chapter  11
4 Pages

Decay Rates

The definition of the decay rate (also called decay width) of an unstable particle is best defined by considering its self-energy,

( p) = 1 Z

, (11.1)

where the diagram for the 1P I two-point function is now to be evaluated using the Feynman rules in Table 9.1 (pg. 63). The relation with the selfenergy follows from the fact that, apart from the overall factor i/(2π )4, one has for each of the two external lines an extra factor −i(2π )2√Z as compared to the amputated 1P I two-point function; in total one therefore has −i Z times the amputated two-point function. The latter indeed equals i( p); see Equation (9.9). We will now consider a simple example of a scalar field theory with two types of fields, a field ϕ(x) associated with a light particle (mass m) and a field σ (x) associated with a heavy particle (mass M > 2m), which can decay in the lighter particles if we allow for a coupling between one σ and two ϕ fields,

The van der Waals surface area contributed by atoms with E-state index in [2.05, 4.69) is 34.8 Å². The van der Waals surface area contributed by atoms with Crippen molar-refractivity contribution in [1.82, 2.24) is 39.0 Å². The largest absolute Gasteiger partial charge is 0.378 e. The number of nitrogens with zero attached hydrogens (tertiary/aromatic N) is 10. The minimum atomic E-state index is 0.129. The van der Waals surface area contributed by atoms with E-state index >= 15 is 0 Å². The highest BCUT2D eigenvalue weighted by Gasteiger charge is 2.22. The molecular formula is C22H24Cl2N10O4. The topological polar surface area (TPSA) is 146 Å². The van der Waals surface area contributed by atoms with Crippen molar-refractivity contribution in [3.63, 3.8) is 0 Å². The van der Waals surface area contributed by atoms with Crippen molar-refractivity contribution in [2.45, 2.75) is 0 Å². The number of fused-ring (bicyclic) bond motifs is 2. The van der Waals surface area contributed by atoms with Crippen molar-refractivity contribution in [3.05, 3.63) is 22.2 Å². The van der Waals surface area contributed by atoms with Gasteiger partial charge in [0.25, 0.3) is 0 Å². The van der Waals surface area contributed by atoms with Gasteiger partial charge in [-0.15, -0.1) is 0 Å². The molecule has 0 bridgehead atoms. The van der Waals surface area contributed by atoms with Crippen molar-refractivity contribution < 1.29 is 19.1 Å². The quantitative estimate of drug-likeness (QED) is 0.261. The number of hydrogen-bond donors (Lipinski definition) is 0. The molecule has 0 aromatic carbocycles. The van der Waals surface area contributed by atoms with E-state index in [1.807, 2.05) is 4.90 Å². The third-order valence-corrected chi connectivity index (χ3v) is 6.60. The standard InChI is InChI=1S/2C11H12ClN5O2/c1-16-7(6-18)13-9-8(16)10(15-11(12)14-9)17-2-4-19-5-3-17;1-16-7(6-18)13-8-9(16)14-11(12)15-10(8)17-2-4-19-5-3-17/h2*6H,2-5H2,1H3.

V(σ, ϕ) = 12 gσϕ2 ,


ϕσ ≡ g. (11.2)

For the σ two-point function in lowest order we find

p p =

p p




p p + · · · . (11.3)

If σ is a stable particle (i.e., M < 2m), the loop in the first diagram corresponds to virtual ϕ particles moving between the vertices, since always k2 = m2 and (k − p)2 = m2. However, as soon as M > 2m, the loop integral will contain contributions where the ϕ particles can be on the mass-shell and behave as real particles, e.g., k2 = m2 and (k − p)2 = m2 in the first diagram. The real ϕ particles can escape to infinity, thereby describing the decay of the σ particle. Its number will reduce as a function of time.